(TTAB 2017) (foreign website evidence relevant because potential consumers would likely
encounter English language websites when searching for companies offering services similar
to applicant). Thus, this Australian website is relevant to demonstrate the manner in which
the term “bulk offers” would be encountered by US consumers.

Serial No. 87212859

• Printouts from the “American Library Association” store website offering
various book and book-related items for sale. Consumers may browse the retail
offerings by “Bundles and Bulk offers.”12

• Printouts from the “Bold-Products” website offering various haircare products
for sale, including “Bulk offers . . . Bigger and Better” before listing “products
that have been combined in a package to save you some $$$ . . .”13

• Printouts from the “Bee Budget” website offering various consumers products
for sale, including “Bulk offers . . . Buy quantity for big discounts . . .”14

• Printouts from the “Facility Solutions Depot” retail website offering various
cleaning products for sale, touting “buy in bulk . . . you can take advantage of
any of our bulk offers on your needed cleaning supplies . . . Buying in bulk is
becoming increasingly popular … our customers have a place where they can
enjoy buying cleaning supplies in bulk from the comfort of their office . . .”15

• An online article “Flexible individual or bulk offers for products in Magento
Store,” from the website Module Bazaar, describing “Magento . . . open source
eCommerce software platform” for e-merchants to attract and encourage
customers with multiple purchase “offers.”16

• An online article “Black Friday Special . . . Snatch the offers and buy products
at low cost,” giving the following advice regarding online shopping “be more
sure about the purchases with bulk offers, in that case you have to make sure
about the quality of the product . . .” 17

• An online forum “Discogs” with the question “When will Bulk offers be
available?” and a discussion of “being able to offer buyers a bulk load of

12 Office Action issued on July 28, 2017, TSDR pp. 20-22.
13Printouts from website (www.bold-products.com) attached to Office Action issued on April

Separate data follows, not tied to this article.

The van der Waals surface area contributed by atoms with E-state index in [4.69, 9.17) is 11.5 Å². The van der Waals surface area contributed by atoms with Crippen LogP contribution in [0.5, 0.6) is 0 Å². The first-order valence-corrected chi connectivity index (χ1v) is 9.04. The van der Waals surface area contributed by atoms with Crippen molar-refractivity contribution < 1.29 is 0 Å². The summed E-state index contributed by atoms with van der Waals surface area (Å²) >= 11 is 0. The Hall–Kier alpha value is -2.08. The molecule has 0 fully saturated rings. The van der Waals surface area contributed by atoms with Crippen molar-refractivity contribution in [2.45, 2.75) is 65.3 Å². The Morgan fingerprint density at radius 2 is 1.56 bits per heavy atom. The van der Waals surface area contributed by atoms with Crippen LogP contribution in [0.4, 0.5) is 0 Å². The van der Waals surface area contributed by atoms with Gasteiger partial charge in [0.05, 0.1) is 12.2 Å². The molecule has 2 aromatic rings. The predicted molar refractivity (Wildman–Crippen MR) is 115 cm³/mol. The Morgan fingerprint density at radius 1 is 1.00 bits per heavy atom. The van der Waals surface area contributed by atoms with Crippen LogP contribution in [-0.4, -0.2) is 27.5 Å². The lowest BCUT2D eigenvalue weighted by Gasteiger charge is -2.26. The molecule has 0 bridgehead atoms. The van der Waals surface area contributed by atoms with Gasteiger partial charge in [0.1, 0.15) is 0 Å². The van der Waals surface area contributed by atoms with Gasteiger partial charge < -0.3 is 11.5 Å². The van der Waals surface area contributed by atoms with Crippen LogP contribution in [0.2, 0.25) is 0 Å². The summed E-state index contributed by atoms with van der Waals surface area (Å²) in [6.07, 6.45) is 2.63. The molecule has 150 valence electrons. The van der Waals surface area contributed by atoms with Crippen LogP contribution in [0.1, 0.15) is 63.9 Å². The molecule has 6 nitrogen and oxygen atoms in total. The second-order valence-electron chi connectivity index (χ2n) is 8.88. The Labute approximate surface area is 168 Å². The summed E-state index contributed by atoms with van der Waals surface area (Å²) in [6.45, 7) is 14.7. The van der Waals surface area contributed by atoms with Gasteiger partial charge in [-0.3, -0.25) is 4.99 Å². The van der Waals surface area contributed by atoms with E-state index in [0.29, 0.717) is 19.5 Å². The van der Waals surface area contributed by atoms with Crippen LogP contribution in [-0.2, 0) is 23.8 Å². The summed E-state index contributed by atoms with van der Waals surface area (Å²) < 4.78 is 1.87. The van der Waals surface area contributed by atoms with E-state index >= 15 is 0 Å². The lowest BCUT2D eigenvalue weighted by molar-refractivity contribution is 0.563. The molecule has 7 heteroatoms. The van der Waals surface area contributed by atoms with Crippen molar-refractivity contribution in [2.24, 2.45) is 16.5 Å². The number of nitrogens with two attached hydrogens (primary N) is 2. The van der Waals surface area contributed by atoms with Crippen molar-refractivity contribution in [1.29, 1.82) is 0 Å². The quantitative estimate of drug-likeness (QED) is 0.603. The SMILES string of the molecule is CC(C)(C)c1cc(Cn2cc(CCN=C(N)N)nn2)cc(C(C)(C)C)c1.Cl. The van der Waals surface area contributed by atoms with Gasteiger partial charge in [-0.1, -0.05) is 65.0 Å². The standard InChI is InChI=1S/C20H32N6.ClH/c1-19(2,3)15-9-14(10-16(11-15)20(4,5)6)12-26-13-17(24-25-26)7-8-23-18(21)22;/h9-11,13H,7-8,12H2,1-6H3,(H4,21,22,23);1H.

18, 2018, TSDR p. 2-4.
14 Printouts from website (www.beebudget.com), Id., TSDR p. 6-9.
15 Printouts from website (www.facility solutionsdepot.com), Id., TSDR p. 12-13.
16 Printouts from website (www.modulebazaar.com), Id., TSDR p. 14-16.
17 Printouts from website (www.entrarnomeeuface.com), Id., TSDR p. 17-18.
18 Printouts from website (www.www.discogs.com), Id., TSDR p. 24-25.

Serial No. 87212859

• Printouts from the “K’nex” website offering toy parts, including “10 Bulk
offers on new K’NEX parts” describing this as “offers on K’NEX parts in

Applicant’s website contains language that also helps demonstrate the generic

nature of the proposed mark:20

The language “Bulk Wholesale Closeout Offers” (in the top left corner) makes clear

that Applicant uses “bulk offers” to refer to the same type of online retail service for

which third parties commonly use the same wording – namely, merchandise being

sold via bulk offers. See In re Reed Elsevier Props., 82 USPQ2d 1380 (Appropriate to

consider the applicant’s website to provide context for and inform the understanding

19Printouts from website (www.knexusergroup.org.uk), Id., TSDR p. 35-36. Again, although
this is evidently a UK website, the prices are in US dollars and the website describes the
availability of shipping the products via “Airmail.” Accordingly, we find that this is website
directed, at least in part, to US consumers and thus is relevant. See Note 11.
20 Original screenshot specimen filed by Applicant with application on October 24, 2016.

Serial No. 87212859

of the identification); In re Steelbuilding.com, 75 USPQ2d 1420 (examining the

subject website in order to understand the meaning of terms); In re Hikari Sales USA,

Inc., 2019 BL 111514, *8-9 (TTAB 2019) (Applicant’s specimen probative in indicating

how the public perceives the term).

Based on this record, we agree with the Examining Attorney that BULKOFFERS

is “shown to be generic for online retail store services for the resale of bulk or

wholesale merchandise, leaving no alternative meanings or interpretations.”21

Specifically, the record clearly and convincingly demonstrates that the combination

of the words BULK and OFFERS “into a single composite conveys the exact

definitions above — the act of making available, or placing on sale, goods and

merchandise that come in large quantities or have not been divided down into smaller

separate units for individual purchase.”22 Accordingly, we find that the consuming